Democratic Gov. Roy Cooper has won reelection in North Carolina, fending off a challenge from his Republican lieutenant, Dan Forest.
Cooper’s seat was one of Democrats’ highest-priority governor’s offices to defend this cycle, but the result wasn’t particularly surprising. Although North Carolina is a battleground state and had tilted Republican in the last few election cycles, most polls showed Cooper in the lead. Forest was cutting into that margin as the election approached — Emerson polling had Cooper up by 4 percentage points in mid-October, down from 8 in a previous poll — but some other polls showed Cooper leading by double digits.
North Carolina entered the 2020 election with a divided government, with Republicans in control of everything except the governor’s mansion. The GOP controlled both houses of the state legislature, both US Senate seats, and nine of North Carolina’s 13 US House seats.
The governor’s race was overshadowed by the presidential race in North Carolina as well as a hotly contested US Senate race between Republican incumbent Thom Tillis and former state Sen. Cal Cunningham, a Democrat. But in terms of how the state continues to respond to the Covid-19 pandemic, the governorship was just as important, if not more so.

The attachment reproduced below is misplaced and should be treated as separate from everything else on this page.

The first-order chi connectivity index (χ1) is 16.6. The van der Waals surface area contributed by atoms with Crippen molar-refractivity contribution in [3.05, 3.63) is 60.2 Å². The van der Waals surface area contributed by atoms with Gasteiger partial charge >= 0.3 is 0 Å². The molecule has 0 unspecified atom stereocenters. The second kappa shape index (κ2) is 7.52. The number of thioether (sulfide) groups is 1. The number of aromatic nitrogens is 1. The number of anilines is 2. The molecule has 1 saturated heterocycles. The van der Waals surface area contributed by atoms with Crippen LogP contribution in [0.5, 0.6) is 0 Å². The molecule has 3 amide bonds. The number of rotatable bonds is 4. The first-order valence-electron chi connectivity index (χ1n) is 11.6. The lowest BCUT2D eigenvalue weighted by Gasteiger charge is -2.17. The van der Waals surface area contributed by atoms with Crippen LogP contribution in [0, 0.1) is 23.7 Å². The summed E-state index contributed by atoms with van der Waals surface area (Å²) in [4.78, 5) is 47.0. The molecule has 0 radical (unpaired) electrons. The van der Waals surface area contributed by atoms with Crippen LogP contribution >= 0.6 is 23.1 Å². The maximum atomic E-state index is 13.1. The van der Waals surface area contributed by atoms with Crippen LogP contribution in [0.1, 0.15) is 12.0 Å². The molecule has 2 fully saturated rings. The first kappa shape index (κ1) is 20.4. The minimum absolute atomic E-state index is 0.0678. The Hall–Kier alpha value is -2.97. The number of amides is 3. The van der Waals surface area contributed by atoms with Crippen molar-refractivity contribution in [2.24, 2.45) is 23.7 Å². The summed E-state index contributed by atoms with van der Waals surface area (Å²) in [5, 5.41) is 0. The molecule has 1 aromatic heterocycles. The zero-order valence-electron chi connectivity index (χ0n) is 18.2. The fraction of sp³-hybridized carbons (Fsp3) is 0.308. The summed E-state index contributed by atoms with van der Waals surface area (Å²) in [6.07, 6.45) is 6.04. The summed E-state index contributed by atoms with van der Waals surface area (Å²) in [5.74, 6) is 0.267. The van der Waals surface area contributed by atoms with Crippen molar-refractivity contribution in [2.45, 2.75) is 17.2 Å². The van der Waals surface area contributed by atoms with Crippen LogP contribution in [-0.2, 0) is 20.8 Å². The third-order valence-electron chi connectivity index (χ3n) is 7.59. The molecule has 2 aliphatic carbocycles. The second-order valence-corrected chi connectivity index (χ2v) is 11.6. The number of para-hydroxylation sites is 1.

Cooper received praise for his response to Covid-19. He closed restaurants and bars on March 17 and has generally provided solid leadership; a Spectrum News/Ipsos poll taken in October showed a 20-point difference between his approval and disapproval ratings (53 to 33 percent). Forest, meanwhile, has been holding in-person events for much of the year, many of them indoors with few masks and little or no social distancing.
“From the get-go, Dan Forest established himself as someone that was going to take issue with every single thing that Governor Cooper has done,” a spokesperson for Cooper’s campaign told Vox in October. “That is totally his campaign strategy: Pretend like the pandemic doesn’t exist.”
Cooper’s top priorities for his second term include expanding access to Medicaid and raising wages for public school teachers, as well as continuing to address the Covid-19 crisis.
His win, however, will not mean much for next year’s redrawing of North Carolina’s heavily gerrymandered congressional and state legislature maps. The state legislature is in charge of drawing the district boundaries, and the governor does not have veto power.